REPOST: London Film Festival 2002
Casino Royale (2006/1967)

REPOST: London Film Festival 2003

They don't have a picture on the cover of the programme this year, apparently: they've got a 'design identity' instead. Well, lah-di-frickin'-dah. Blame the Nathans at for this one.Originally posted on The Unpleasant Lair Of Spank The Monkey 10/11/2003

for Paul, who loved movies

For the sixth year in a row, the Pals and I have taken it upon ourselves to give you the most comprehensive reports on the London Film Festival available anywhere. And it's getting more and more difficult to find new things to talk about in the intro. The obvious one is, of course, this year's change in sponsor: but as I'm usually reluctant to give the sponsors the additional oxygen of publicity, there's not much to be said about that. Aside from my usual objections to anything with the involvement of Rupert Murdoch, I suppose I'd have to reluctantly agree that the new sponsors have undeniable links to London, and have been known to talk about films on a regular basis. Which makes them a damn sight more suitable than the furniture storage people who were all over the posters for the last three years. Anyway, we're stuck with them till 2005, so we'd better get used to it.

Apart from that, it appears to be business as usual. Sadly, the public launch event that impressed me so much last year doesn't seem to have gone down as well with anyone else, so they didn't have one this year. Which means all we've got to go on is the published programme. The Opening and Closing Galas - Jane Campion's In The Cut and Christine Jeffs' Sylvia - don't especially appeal, particularly at the horrific price of £25 a pop, so don't expect to see those reviewed here. But there are some interesting things buried in the large Gala screenings: Lost In Translation, 21 Grams, The Dreamers. And all manner of fascinating stuff beyond that, including a couple of potentially dangerous endurance tests which you'll find out about when the time's right.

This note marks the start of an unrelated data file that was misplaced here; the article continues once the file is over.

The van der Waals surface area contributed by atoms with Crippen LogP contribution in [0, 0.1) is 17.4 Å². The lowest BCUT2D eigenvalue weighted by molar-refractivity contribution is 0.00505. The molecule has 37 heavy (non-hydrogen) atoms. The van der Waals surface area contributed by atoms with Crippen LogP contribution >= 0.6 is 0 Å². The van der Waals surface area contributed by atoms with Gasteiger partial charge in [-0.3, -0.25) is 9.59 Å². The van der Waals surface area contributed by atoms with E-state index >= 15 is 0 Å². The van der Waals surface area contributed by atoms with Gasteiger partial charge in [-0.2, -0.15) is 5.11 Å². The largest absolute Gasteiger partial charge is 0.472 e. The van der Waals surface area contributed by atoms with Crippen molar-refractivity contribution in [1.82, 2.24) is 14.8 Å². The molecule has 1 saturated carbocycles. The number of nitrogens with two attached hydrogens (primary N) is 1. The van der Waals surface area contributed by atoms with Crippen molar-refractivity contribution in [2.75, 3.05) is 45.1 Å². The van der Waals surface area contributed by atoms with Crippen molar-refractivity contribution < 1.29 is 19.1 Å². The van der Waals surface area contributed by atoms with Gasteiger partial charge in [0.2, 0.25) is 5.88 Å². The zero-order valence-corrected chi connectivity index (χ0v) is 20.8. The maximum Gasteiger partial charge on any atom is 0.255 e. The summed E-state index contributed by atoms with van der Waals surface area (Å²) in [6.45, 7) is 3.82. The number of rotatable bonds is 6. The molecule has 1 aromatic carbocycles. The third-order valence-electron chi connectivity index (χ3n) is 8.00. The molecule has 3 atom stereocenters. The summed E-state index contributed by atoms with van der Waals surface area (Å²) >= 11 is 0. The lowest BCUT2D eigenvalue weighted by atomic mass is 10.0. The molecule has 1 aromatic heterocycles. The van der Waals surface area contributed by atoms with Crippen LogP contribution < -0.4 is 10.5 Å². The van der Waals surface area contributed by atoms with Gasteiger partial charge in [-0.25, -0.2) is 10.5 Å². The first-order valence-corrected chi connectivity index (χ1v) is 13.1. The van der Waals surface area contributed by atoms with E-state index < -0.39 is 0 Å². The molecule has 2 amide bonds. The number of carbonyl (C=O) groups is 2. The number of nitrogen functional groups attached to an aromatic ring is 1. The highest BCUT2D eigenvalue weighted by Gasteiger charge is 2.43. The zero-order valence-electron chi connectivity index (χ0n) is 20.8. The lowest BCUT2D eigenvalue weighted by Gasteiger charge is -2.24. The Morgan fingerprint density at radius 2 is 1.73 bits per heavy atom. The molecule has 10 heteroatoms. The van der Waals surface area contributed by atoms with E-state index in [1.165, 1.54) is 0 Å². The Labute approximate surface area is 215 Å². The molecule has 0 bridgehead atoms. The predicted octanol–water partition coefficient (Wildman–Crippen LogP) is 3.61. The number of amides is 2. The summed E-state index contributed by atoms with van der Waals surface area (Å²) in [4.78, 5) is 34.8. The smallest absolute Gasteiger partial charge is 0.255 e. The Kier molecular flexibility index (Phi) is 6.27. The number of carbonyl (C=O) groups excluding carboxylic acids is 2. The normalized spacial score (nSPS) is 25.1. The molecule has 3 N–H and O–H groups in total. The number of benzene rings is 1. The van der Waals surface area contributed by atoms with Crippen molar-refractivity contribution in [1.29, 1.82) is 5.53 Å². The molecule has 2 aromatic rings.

And as usual, I'll be here every day for just over two weeks, telling you about the best and worst of them, with backup reports from Spank's Pals. Watch this space.

Thursday October 23rd - The Cat Returns, In The Cut, A Mighty Wind, Mortadelo & Filemon: The Big Adventure, The Shape Of Things, Vibrator
Friday October 24th - Animation Panorama, The Human Stain, Last Life In The Universe, Save The Green Planet!, Wilbur (Wants To Kill Himself)
Saturday October 25th - Fail Safe, Tiexi District: West Of Tracks
Sunday October 26th - Dogville, The Fog Of War, Roman Holiday, Save The Green Planet!, Zimbabwe Countdown